“The information contained in this report reveals continuing trends in Medicaid usage in Erie County and how the average recipient has changed since passage of the Affordable Care Act. We continue to see increases in the number of Medicaid recipients who are less than 21 years of age and in the number of white recipients, even while actual Medicaid costs to the county decrease as a result of the ACA’s reimbursement formula,” said Erie County Executive Mark C. Poloncarz. “The fact that the number of county residents who now receive their health insurance from Medicaid continues to rise reiterates the simple fact that poverty and the lack of affordable private health insurance for many working adults is a very real problem in Erie County. It is something my administration remains firmly committed to addressing.”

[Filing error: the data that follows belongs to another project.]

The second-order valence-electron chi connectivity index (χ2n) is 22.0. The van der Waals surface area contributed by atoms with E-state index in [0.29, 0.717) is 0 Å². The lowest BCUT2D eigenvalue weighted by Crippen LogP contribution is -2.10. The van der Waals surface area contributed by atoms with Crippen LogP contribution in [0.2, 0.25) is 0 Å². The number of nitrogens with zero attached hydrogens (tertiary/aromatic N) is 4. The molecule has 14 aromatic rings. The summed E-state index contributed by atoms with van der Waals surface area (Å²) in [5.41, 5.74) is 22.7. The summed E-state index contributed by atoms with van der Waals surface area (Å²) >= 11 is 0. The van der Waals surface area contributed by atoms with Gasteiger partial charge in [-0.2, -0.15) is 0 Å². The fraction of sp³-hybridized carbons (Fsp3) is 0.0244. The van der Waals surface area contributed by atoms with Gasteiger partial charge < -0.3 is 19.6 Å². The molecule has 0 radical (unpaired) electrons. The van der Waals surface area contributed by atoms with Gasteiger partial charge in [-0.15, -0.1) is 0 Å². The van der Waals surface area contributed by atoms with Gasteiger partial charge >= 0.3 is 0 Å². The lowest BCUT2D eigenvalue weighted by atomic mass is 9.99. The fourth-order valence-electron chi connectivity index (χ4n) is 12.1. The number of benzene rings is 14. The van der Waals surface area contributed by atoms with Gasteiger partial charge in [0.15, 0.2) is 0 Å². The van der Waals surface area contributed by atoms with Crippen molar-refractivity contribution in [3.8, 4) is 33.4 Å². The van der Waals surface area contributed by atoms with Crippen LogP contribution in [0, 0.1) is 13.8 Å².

“Every year I prepare a report on Medicaid at the request of the county executive and each year I am surprised at what I find,” said Erie County Medicaid Inspector General Michael R. Szukala. “From this year’s report I learned that there are more Whites on Medicaid than Blacks, Asians, Hispanics and Native Americans combined, more than 40 percent of all Medicaid clients are children, and three of the fastest growing areas for Medicaid in Erie County are Hamburg, Cheektowaga and Tonawanda.”